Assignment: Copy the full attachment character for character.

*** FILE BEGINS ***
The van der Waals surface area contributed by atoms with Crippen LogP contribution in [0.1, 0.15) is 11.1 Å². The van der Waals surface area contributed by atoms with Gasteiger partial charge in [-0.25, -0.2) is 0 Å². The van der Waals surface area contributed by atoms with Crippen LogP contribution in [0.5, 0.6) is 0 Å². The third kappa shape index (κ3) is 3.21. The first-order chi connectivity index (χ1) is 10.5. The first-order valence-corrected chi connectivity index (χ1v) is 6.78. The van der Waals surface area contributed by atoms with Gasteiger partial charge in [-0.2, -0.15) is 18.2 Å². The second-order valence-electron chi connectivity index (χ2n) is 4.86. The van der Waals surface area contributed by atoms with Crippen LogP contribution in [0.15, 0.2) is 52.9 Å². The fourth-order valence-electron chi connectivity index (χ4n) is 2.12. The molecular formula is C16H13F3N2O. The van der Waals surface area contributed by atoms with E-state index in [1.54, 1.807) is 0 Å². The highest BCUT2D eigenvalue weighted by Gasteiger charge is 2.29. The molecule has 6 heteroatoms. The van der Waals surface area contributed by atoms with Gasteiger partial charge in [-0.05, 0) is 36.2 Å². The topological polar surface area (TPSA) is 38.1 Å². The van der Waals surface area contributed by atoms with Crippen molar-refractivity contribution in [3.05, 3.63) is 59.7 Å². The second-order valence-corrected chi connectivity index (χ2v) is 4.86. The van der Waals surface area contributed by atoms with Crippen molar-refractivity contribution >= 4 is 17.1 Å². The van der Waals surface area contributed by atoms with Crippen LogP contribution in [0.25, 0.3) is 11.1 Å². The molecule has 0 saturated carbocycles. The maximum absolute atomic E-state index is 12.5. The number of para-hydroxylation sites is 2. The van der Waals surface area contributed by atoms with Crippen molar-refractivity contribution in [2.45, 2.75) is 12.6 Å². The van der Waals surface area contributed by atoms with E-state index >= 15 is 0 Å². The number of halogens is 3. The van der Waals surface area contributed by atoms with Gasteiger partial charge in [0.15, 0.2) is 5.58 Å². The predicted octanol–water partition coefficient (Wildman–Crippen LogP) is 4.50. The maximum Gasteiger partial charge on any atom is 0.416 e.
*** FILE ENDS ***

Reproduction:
The van der Waals surface area contributed by atoms with Crippen LogP contribution in [0.1, 0.15) is 11.1 Å². The van der Waals surface area contributed by atoms with Gasteiger partial charge in [-0.25, -0.2) is 0 Å². The van der Waals surface area contributed by atoms with Crippen LogP contribution in [0.5, 0.6) is 0 Å². The third kappa shape index (κ3) is 3.21. The first-order chi connectivity index (χ1) is 10.5. The first-order valence-corrected chi connectivity index (χ1v) is 6.78. The van der Waals surface area contributed by atoms with Gasteiger partial charge in [-0.2, -0.15) is 18.2 Å². The second-order valence-electron chi connectivity index (χ2n) is 4.86. The van der Waals surface area contributed by atoms with Crippen LogP contribution in [0.15, 0.2) is 52.9 Å². The fourth-order valence-electron chi connectivity index (χ4n) is 2.12. The molecular formula is C16H13F3N2O. The van der Waals surface area contributed by atoms with E-state index in [1.54, 1.807) is 0 Å². The highest BCUT2D eigenvalue weighted by Gasteiger charge is 2.29. The molecule has 6 heteroatoms. The van der Waals surface area contributed by atoms with Gasteiger partial charge in [-0.05, 0) is 36.2 Å². The topological polar surface area (TPSA) is 38.1 Å². The van der Waals surface area contributed by atoms with Crippen molar-refractivity contribution in [3.05, 3.63) is 59.7 Å². The second-order valence-corrected chi connectivity index (χ2v) is 4.86. The van der Waals surface area contributed by atoms with Crippen molar-refractivity contribution >= 4 is 17.1 Å². The van der Waals surface area contributed by atoms with Crippen LogP contribution in [0.25, 0.3) is 11.1 Å². The molecule has 0 saturated carbocycles. The maximum absolute atomic E-state index is 12.5. The number of para-hydroxylation sites is 2. The van der Waals surface area contributed by atoms with Crippen molar-refractivity contribution in [2.45, 2.75) is 12.6 Å². The van der Waals surface area contributed by atoms with E-state index >= 15 is 0 Å². The number of halogens is 3. The van der Waals surface area contributed by atoms with Gasteiger partial charge in [0.15, 0.2) is 5.58 Å². The predicted octanol–water partition coefficient (Wildman–Crippen LogP) is 4.50. The maximum Gasteiger partial charge on any atom is 0.416 e.